China to Begin Serious Hunt for Shale Gas (SNP, PTR, CEO, RDS-A, CVX, BP, STO, HAL, SLB, BHI, NOV, DVN, CHK)

None of China’s three largest oil companies is having a particularly good year as far as refining profits go. China Petroleum & Chemical Corp. (NYSE: SNP) — known as Sinopec — reported a loss of  -$1.9 billion on refining for the first half of 2011. China National Petroleum Corp. and its US-traded subsidiary PetroChina Co. Ltd. (NYSE: PTR) and Cnooc Ltd. (NYSE: CEO) have also been struggling due to the Chinese government’s insistence that the state-controlled refiners sell their gasoline for less than it costs them to make it. The situation forces the big three to look elsewhere — and where they’re looking is at China’s vast projected deposits of shale gas.

The US Energy Information Administration estimates the China sits on top of about 1,275 trillion cubic feet of shale gas, which is about 50% more than the agency’s estimate for US deposits. The Chinese companies are looking for partners to develop the shale gas resources, and the expertise is in the foreign major integrated oil companies, the oil field services companies, and the drillers.

Royal Dutch Shell plc (NYSE: RDS-A) has signed a deal with a small Chinese gas company to explore, making it the first of the major integrated companies to get a toehold in exploration for shale gas in China. PetroChina has also formed a partnership with Shell and both Chevron Corp. (NYSE: CVX) and BP plc (NYSE: BP) are reportedly talking with Sinopec to create exploration joint ventures, and Norway’s Statoil ASA (NYSE: STO) is also seeking shale-gas assets in China.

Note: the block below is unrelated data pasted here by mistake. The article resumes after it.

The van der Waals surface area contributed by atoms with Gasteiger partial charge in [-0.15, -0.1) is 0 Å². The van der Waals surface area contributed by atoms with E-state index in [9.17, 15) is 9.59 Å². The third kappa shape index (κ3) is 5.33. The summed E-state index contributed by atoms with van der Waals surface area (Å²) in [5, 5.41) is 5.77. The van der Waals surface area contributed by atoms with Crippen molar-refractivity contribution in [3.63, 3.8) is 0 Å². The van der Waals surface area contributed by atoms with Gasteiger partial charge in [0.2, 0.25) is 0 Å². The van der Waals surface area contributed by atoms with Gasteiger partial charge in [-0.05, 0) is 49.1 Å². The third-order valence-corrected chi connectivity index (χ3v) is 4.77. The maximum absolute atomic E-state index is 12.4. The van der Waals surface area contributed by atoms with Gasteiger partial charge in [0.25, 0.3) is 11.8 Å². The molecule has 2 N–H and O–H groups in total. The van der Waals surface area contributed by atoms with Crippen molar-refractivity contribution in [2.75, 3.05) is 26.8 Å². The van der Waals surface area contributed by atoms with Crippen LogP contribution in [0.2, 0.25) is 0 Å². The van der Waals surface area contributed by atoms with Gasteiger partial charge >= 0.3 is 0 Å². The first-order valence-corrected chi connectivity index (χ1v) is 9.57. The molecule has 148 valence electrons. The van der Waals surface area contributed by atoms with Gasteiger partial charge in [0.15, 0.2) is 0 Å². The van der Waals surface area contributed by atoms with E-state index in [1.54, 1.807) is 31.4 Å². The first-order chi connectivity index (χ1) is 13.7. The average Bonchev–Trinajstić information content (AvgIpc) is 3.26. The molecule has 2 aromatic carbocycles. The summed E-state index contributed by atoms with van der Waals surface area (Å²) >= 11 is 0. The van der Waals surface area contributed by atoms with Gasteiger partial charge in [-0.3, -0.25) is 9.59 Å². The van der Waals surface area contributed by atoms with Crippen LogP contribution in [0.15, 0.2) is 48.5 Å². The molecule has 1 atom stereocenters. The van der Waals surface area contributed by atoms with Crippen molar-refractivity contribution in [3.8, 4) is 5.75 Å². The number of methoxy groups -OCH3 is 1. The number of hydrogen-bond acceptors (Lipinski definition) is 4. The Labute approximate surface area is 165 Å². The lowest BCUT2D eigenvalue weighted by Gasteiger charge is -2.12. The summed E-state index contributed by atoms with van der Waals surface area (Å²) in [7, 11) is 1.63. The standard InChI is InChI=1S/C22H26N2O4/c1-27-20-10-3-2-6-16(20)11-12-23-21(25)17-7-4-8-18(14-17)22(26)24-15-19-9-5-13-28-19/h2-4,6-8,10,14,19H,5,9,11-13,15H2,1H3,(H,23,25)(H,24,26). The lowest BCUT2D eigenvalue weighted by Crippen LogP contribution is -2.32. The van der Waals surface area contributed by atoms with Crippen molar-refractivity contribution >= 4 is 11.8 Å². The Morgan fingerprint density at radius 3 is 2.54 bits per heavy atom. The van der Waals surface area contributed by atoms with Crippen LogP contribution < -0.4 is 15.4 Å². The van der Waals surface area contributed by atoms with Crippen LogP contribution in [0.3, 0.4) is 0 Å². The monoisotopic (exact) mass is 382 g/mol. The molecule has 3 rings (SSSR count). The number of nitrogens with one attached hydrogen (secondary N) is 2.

The start of a boom in exploration for shale gas inevitably begins with the majors because that is their basic business. But it’s difficult to imagine that these companies will get any sort of participatory deal in the production of the gas. More likely is a fee-based deal where the companies are paid their expenses plus a defined amount for every cubic foot produced.

More likely to see bigger profits are the services companies like Halliburton Co. (NYSE: HAL) and Schlumberger Ltd. (NYSE: SLB) and the drillers like Baker Hughes Inc. (NYSE: BHI) and National Oilwell Varco, Inc. (NYSE: NOV) with extensive onshore experience. It is unlikely that US producers like Devon Energy Corp. (NYSE: DEV) or Chesapeake Energy Corp. (NYSE: CHK) will derive much benefit from the Chinese push into shale gas development, but if one of the producers does some creative thinking it’s possible.

The good news is likely to last a relatively short time however. Sinopec’s chairman has said that he expects unconventional gas like shale gas and coal-bed methane to drive growth for the company in the future. And getting Sinopec and the others to the point where they are self-sufficient could take up to four years.

And the Chinese certainly intend only to rent the technology they need now and to demand a transfer of technology from its partners so that the partners can be cut loose eventually. This pattern has been played out in solar PV development, wind turbine development, and virtually every sort of information technology development in China.

It’s still very early days in the Chinese shale gas industry. But the broad outline is well-established and well-rehearsed. There’s no reason to expect shale gas development to follow a different script.

Paul Ausick